India is one of the world’s largest food producers, yet 25-35% of the produced food is wasted due to a lack of proper refrigeration and other supply chain bottlenecks, according to the Food and Agriculture Organization of the United Nations (FAO). 

Only 6% of the food produced in India currently moves through the cold chain, compared to about 60% in developed countries. 

Currently, there are barriers that prevent farmers from accessing sustainable cooling solutions to save food. These include high upfront investments costs for equipment, limited access to finance, uncertainty related to new technologies, limited technical know-how of cooling systems and hygrothermal sensor data, limited expertise in postharvest storage practices, and in some cases – limited access to electricity. 

To help overcome these challenges,  the Basel Agency for Sustainable Energy (BASE) and the Federal Laboratories for Materials Science and Technology (EMPA), both based in Switzerland, have partnered to create the Your Virtual Cold-Chain Assistant mobile application. 

This is a data-driven tool that enables smallholder farmers in India to access relevant information and gain access to sustainable cooling facilities for their produce, minimizing food waste, and increasing their revenues.

To finance the project, BASE and EMPA will split US$10 million in grants with the seven other winners of the global “Inclusive Growth and Recovery Challenge,” organized by data.org. Launched in partnership with the Rockefeller Foundation and the Mastercard Center for Inclusive Growth, the challenge aims to tackle society’s greatest challenges and help people and communities thrive by harnessing the power of data science. 

Data inputs

Your Virtual Cold-Chain Assistant app will use various data inputs such as weather and climate data, geographical location data, fresh-produce yields, hygrothermal cold-storage sensor data, forecasted remaining shelf life of produce and real-time market prices. This will enable farmers to make decisions on cooling needs based on lifecycle benefits, rather than upfront costs, and have access to easy-to-use information so that they can make optimal decisions on produce and farm management.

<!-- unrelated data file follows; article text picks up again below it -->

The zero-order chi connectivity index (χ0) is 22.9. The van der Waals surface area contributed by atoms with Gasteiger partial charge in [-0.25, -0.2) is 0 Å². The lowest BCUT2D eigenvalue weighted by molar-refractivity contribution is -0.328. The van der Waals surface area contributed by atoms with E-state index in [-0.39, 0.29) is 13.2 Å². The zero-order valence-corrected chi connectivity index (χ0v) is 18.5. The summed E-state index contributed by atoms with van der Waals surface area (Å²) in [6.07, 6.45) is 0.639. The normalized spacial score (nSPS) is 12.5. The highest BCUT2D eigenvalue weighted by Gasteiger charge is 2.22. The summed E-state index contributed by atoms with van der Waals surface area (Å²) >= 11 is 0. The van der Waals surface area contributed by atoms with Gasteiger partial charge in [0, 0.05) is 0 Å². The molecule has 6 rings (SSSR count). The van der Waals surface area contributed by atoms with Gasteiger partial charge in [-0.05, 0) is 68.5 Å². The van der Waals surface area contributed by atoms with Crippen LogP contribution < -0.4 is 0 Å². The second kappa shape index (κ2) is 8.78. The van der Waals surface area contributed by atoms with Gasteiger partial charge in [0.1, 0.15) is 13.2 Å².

“The project aims to break the negative cycle of poverty for smallholder farmers in India – while also improving food security, reducing food loss, minimizing the impact of food production on the global climate, and increasing smallholder incomes by up to 30% per year,” explained Thomas Motmans, Project Lead at BASE.

The app will provide smallholders with:

  1. An optimal cold-chain facility and maintenance contract, given their resources and yield, financed through a servitization business model; it can scale with the growth of their business.
  2. Real-time instructions on how to control storage of products to have the least food loss and energy use.
  3. Instructions guiding farmers on when to sell their produce to have highest market value and minimize waste.

This project complements BASE’s Cooling as a Service Initiative.

Learn more about the Inclusive Growth and Recovery Challenge and the other awardees at: data.org/challenge-awardees

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